عنوان مقاله [English]
Industrialization has been the cause of environmental pollution and one of significant pollutant is that of heavy metals. These hazardous elements can cause to water and soil pollution. These metals can accumulate in the food chain and create damages for human and livestock. Researchers revealed that increasing Cd, Pb, Cu, Mn and Zn concentrations caused to decreasing of shoot fresh weight and essential oil yield. Scavroni et al (2005) indicated that peppermint was able to accumulate the heavy metals in shoot tissues but did not enter into essential oil. Therefore study the effect of heavy metals on morphological and quantitative traits of medicinal plants is essential.
Material and Method
The experiment was done in the research greenhouse of the Agricultural Faculty of Ferdowsi University of Mashhad in 2011.The treatments were arranged basis on a randomized block design with three replications. Treatments were included T1:0, T2:10 ppm cd , T3:20 ppm cd,T4:40 ppm cd,T5:60 ppm cd,T6:80 ppm cd cd,T7:100 ppm cd,T8:100ppm pb, T9:300 ppm pb, T10: 600 ppm pb, T11: 900 ppm pb, T12: 1200 ppm pb and T13: 1500 ppm pb. Peppermint was cultivated with uniform weight rhizomes harvested from the research farm of Ferdowsi University of Mashhad. Every rhizome had two buds and six rhizomes were planted in pots of dimensions 30×50×35 cm. Treatments were irrigated with cdcl2 and pbcl2 with the administered doses and control was irrigated with distilled water. Plants were harvested two times at the first stages of flowering. The essential oil percentage was measured with 30 grams of dried leaves by Clevenger device.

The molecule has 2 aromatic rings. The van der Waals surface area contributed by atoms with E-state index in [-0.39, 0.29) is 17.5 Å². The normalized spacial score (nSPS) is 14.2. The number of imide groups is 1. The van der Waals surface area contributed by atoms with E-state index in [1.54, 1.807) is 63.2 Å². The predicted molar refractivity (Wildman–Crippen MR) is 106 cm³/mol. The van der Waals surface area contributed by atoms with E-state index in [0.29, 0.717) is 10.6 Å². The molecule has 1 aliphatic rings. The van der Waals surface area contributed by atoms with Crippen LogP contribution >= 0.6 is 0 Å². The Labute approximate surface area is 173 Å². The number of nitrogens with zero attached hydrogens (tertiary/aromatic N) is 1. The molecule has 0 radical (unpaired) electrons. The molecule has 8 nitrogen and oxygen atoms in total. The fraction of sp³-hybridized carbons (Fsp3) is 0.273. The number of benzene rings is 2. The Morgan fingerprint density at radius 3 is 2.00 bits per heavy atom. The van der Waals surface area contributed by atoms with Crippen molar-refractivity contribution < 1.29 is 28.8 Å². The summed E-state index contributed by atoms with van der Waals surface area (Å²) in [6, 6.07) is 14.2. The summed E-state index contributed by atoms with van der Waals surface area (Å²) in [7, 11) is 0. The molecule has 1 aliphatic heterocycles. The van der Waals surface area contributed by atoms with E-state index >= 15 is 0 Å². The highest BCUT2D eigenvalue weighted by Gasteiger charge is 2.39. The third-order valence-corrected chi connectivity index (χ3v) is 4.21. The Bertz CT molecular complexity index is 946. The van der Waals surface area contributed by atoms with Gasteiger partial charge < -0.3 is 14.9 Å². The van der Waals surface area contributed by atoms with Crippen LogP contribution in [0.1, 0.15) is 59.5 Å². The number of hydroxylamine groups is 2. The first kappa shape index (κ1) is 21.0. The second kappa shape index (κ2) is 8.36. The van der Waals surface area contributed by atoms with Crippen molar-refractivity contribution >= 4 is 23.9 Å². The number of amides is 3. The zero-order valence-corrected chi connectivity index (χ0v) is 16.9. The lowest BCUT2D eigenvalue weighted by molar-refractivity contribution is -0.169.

Result and Discussion
Increasing cadmium and lead concentrations caused a decline of fresh and dry weight, main stem height, leaf area per plant, leaf number per plant, number of nodes per plant and essential oil percentage compared to the control. At the first harvest, increasing doses of Cd caused a decrease of fresh weight. This decline was 18.16% at 100 ppm Cd and was 24.55% at 1500 ppm Pb compared to the control. At the second harvest, fresh weight declined by 15.24% and 32.72% compared to the control at 100 ppm cadmium and 1500 ppm lead, respectively. At the highest concentrations of Cd and Pb, dry weight of peppermint was dropped 22.92% and 25.88% at the first harvest. For the second harvest, decreased dry weights were 39.01% and 26.77% compared to the control, respectively. Stancheva et al (2010) revealed that increasing cadmium and lead concentrations caused to the shoot and root weights of sage (salvia officinalis L.) declined by 15 and 10%, respectively. They mentioned the glutathione-ascorbate cycle plays a vital role in neutralizing the destructive effects of ROS in sage. In this cycle, guaiacol peroxidase, ascorbate peroxidase and catalase enzymes increase and lead to diminish the ROS activity. In the same doses of cadmium and lead (100 ppm), cadmium had a more reductive effects than lead for all traits except for essential oil at the first harvest. This event is due to more toxicity of cadmium compared to lead. The toxicity threshold of cadmium and lead was reported 5 and 30 mg kg-1. Tirillini et al., (2006) reported that hypericin content in essential oil of hypericum perforatum L. was not affected by chrome stress.
Essential oil, fresh and dry weight of peppermint did not show any significant change when the concentrations of cd and pb were maximum, so it seems that peppermint can be cultivated in polluted water or soil with cadmium and lead.